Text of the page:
A team from the University of Georgia College of Engineering took second place in the 2018 American Society of Agricultural and Biological Engineers (ASABE) Robotics Student Design Competition. The competition was held July 31 in conjunction with the ASABE annual meeting in Detroit.
UGA’s performance marks the first time a team from a university in Georgia has captured an award at the robotics event.
This year’s student robotics challenge involved identification, sorting, and harvesting of apples. The robots were required to autonomously harvest “apples” on a field measuring 8 feet by 8 feet. The robots identified and selected eight mature apples (red ping-pong balls), removed and disposed of eight diseased or rotten apples (blue ping-pong balls) and left eight immature apples (green ping-pong balls) on the tree.
The ASABE competition featured 19 teams divided into two divisions – beginner and advanced. UGA competed in the advanced division alongside China Agricultural College, McGill University, University of California – Davis, University of Florida, and University of Nebraska – Lincoln. China Agricultural College won first place while the University of Florida finished third.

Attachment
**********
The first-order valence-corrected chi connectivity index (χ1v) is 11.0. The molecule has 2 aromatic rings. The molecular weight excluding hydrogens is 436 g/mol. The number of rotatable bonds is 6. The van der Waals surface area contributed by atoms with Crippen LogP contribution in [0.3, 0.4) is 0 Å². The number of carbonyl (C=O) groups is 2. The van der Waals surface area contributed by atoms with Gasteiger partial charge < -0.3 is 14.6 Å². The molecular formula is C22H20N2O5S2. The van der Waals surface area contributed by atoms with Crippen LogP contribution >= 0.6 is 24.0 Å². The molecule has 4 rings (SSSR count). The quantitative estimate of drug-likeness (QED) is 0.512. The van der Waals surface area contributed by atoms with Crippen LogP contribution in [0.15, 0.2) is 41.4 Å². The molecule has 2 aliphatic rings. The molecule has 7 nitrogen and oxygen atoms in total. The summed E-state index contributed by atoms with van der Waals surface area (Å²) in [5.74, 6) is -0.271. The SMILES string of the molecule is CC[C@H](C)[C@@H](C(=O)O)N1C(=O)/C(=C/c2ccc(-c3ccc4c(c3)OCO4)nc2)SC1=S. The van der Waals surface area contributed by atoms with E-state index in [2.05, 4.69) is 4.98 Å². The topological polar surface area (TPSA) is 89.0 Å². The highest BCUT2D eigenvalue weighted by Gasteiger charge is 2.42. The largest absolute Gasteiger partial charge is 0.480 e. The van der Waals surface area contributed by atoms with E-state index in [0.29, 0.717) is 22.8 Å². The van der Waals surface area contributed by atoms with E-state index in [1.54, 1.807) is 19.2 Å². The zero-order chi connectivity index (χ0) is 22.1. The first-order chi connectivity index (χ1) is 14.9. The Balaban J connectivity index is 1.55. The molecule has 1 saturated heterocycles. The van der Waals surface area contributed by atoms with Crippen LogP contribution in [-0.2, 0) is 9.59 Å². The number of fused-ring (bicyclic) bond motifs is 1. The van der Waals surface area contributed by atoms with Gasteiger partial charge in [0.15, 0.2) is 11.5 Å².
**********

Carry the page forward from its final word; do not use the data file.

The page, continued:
The members of the UGA team were Yu Jiang (captain), Rui Xu, and Shangpeng Sun, all doctoral students in agricultural and biological engineering. The team’s advisors were Charlie Li, a professor in the College of Engineering, and Glen Rains, a professor in the College of Agricultural and Environmental Sciences. Photo above (left to right): Li, Jiang, Sun, and Xu.
The team was sponsored by the School of Environmental, Civil, Agricultural, and Mechanical Engineering, AGCO, Inc., and ASABE-Georgia Section.
The ASABE Robotics Student Design Competition allows undergraduate and graduate students to develop skills in robotic systems, electronics and sensing technologies by simulating a robotics solution to a common agricultural process.
Founded in 1907, ASABE is an international scientific and educational organization dedicated to the advancement of engineering applicable to agricultural, food and biological systems.